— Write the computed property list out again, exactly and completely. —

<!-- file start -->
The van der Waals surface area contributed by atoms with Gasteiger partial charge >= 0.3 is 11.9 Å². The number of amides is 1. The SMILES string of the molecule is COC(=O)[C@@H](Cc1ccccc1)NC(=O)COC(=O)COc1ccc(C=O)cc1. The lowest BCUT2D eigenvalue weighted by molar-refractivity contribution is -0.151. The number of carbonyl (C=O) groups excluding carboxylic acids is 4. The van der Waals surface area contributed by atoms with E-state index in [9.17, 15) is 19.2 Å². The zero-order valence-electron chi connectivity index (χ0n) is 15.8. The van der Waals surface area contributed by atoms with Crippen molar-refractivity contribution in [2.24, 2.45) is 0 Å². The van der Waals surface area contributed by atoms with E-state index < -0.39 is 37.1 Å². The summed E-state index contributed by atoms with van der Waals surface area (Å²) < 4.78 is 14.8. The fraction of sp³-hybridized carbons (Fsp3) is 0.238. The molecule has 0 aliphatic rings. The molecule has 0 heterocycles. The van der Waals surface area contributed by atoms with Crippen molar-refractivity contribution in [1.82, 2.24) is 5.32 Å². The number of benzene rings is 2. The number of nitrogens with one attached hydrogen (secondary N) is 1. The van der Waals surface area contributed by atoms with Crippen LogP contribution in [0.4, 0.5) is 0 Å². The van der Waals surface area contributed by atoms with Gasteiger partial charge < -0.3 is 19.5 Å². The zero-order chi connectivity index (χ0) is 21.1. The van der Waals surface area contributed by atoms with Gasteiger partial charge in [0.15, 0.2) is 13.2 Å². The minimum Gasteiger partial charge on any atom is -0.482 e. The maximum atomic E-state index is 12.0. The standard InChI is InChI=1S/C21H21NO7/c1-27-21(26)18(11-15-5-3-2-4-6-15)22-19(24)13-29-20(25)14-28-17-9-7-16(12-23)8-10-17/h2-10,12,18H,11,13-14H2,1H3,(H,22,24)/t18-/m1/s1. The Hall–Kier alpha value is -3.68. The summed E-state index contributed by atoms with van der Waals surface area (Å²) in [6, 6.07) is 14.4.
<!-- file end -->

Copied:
The van der Waals surface area contributed by atoms with Gasteiger partial charge >= 0.3 is 11.9 Å². The number of amides is 1. The SMILES string of the molecule is COC(=O)[C@@H](Cc1ccccc1)NC(=O)COC(=O)COc1ccc(C=O)cc1. The lowest BCUT2D eigenvalue weighted by molar-refractivity contribution is -0.151. The number of carbonyl (C=O) groups excluding carboxylic acids is 4. The van der Waals surface area contributed by atoms with E-state index in [9.17, 15) is 19.2 Å². The zero-order valence-electron chi connectivity index (χ0n) is 15.8. The van der Waals surface area contributed by atoms with Crippen molar-refractivity contribution in [2.24, 2.45) is 0 Å². The van der Waals surface area contributed by atoms with E-state index < -0.39 is 37.1 Å². The summed E-state index contributed by atoms with van der Waals surface area (Å²) < 4.78 is 14.8. The fraction of sp³-hybridized carbons (Fsp3) is 0.238. The molecule has 0 aliphatic rings. The molecule has 0 heterocycles. The van der Waals surface area contributed by atoms with Crippen molar-refractivity contribution in [1.82, 2.24) is 5.32 Å². The number of benzene rings is 2. The number of nitrogens with one attached hydrogen (secondary N) is 1. The van der Waals surface area contributed by atoms with Crippen LogP contribution in [0.4, 0.5) is 0 Å². The van der Waals surface area contributed by atoms with Gasteiger partial charge < -0.3 is 19.5 Å². The zero-order chi connectivity index (χ0) is 21.1. The van der Waals surface area contributed by atoms with Gasteiger partial charge in [0.15, 0.2) is 13.2 Å². The minimum Gasteiger partial charge on any atom is -0.482 e. The maximum atomic E-state index is 12.0. The standard InChI is InChI=1S/C21H21NO7/c1-27-21(26)18(11-15-5-3-2-4-6-15)22-19(24)13-29-20(25)14-28-17-9-7-16(12-23)8-10-17/h2-10,12,18H,11,13-14H2,1H3,(H,22,24)/t18-/m1/s1. The Hall–Kier alpha value is -3.68. The summed E-state index contributed by atoms with van der Waals surface area (Å²) in [6, 6.07) is 14.4.